Kadam(Anthocephalus cadamba) Attar/India wild harvest



Images of Kadam/Kadamba/Anthocephalus cadamba

olfactory properties of Kadam(Anthocephalus cadamba) Attar/India wild harvest

The sandalwood based attar of Kadam displays a wonderful rich, sweet, heavy, honeyed, powdery-floral bouquet which due to the presence of sandalwood(into which the flowers are distilled over a period of 10-15 days) maintains its aromatic profile in a consistent manner over many hours(24 hours later the
As with all sandalwood based attars, the overall bouquet has soft precious woods radiance subtly manifesting itself as an undertone , helping harmonize and exalt all the flowers rich beauty.
All true traditonal attars, in my opinion are perfect perfumes in themselves and can be enjoyed as such. They are a treasure to explore through all stages of their aromatic life, revealing quiet facets of beauty as one concentrates on the volatile molecules as they release into the air in a measured way(again due to the true fixative effect of sandalwood)
Kadam attar was once regularly distilled in North India but nowadays it is rarely done although we are doing our small part to keep this precious attar on the aromatic palette of one of our colleagues who is dedicated to this ancient art and craft.The high cost of legally traded sandalwood within India has resulted in a steep decline in the production of traditional attars and many of the delightful aromatic treasures that were once produced from Indian flowers are no longer produced.


One can of course use the attars in blending if one feels so inclined. One needs to proceed with great caution though as small additions of natural essences are all that is required to create the changes one desires. In general these absolutes, essential oils and co2 extracts can be added to kadam attar to create wonderful perfumes- araucaria eo; beeswax abs; boronia abs; broom abs; cabreuva eo; cananga eo; carrot seed, eo, co2 and abs; cedarwood eo and abs; champaca, golden abs; champaca, white co2; Cassie abs; hay abs; coriander eo, co2 and abs; frangipani abs; helichrysum eo and abs; honey/miel abs; jasmine absolutes(grandifloroum, sambac and auriculatum); karo karounde abs; magnolia lily co2 mimosa absolute; neroil eo; orange blossom abs; orris eo, co2 and abs; rose otto and abs(centifolia, bourbonia, and damascena); siamwood eo; tuberose abs; ylang abs

In perfumery can be used in garland perfumes; sacred perfumes, high class florals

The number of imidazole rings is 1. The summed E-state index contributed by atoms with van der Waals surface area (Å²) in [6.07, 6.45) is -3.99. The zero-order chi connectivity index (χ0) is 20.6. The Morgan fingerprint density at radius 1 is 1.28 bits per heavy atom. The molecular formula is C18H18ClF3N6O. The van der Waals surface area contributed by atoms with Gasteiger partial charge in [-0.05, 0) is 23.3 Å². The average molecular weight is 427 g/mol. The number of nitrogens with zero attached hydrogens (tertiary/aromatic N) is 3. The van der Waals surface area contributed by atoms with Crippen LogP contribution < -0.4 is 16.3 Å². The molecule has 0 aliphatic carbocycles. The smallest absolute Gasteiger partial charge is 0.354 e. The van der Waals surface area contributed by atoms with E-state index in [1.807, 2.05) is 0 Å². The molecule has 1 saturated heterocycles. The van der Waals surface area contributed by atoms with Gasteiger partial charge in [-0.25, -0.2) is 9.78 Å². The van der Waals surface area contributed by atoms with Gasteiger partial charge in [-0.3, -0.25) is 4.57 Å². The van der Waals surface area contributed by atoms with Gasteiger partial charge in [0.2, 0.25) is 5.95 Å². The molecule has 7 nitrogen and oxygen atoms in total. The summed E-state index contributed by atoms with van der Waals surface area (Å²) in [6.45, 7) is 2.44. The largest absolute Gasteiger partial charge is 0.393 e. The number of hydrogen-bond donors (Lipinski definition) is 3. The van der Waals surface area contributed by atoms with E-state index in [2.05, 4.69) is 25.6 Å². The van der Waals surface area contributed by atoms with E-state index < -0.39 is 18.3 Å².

Kadam/Kadamba Tree in Literature
It is evening. The rain is pouring in lance-like showers. Our lane is under knee-deep water. The tank has overflown into the garden, and the bushy tops of the Bael trees are seen standing out over the waters. Our whole being, on this delightful rainy evening, is radiating rapture like the Kadamba flower its fragrant spikes. The time for the arrival of our tutor is over by just a few minutes. Yet there is no certainty...! We are41 sitting on the verandah overlooking the lane[12] watching and watching with a piteous gaze. All of a sudden, with a great big thump, our hearts seem to fall in a swoon. The familiar black umbrella has turned the corner undefeated even by such weather! Could it not be somebody else? It certainly could not! In the wide wide world there might be found another, his equal in pertinacity, but never in this little lane of ours.
My Reminiscences, by Rabindranath Tagore

Near the unwalled city, the priest sat down before the pandit, Ratna
Ram, whose seat was under the kadamba tree by the temple of Maha Dev.
Ratna Ram was learned in the signs of different languages and could
write them with a reed, so that those who had knowledge could decipher
his writing, even after many days and at a great distance: Ratna Ram,
to whom the gods had given that greatest of all kinds of wisdom,
whereby he could hold secretly any knowledge and not speak of it till
the thing should be accomplished. (The pandit was well known to Skag
who studied Hindi before him for an hour or more, on certain days.)
Son of Power, by Will Levington Comfort and
Zamin Ki Dost

Ritûsamhâra is clearly a work of Kâlidâsa's immaturity. The youthful love-song in it does not reach the sublime reticence which is in Shakuntalâ and Kumâra-Sambhava. But the tune of these voluptuous outbreaks is set to the varied harmony of Nature's symphony. The moonbeams of the summer evening, resonant with the flow of fountains, acknowledge it as a part of its own melody. In its rhythm sways the Kadamba forest, glistening in the first cool rain of the season; and the south breezes, carrying the scent of the mango blossoms, temper it with their murmur.
Creative Unity, by Rabindranath Tagore
Close by on a mud-flat stood a large Kadamba tree in full flower. My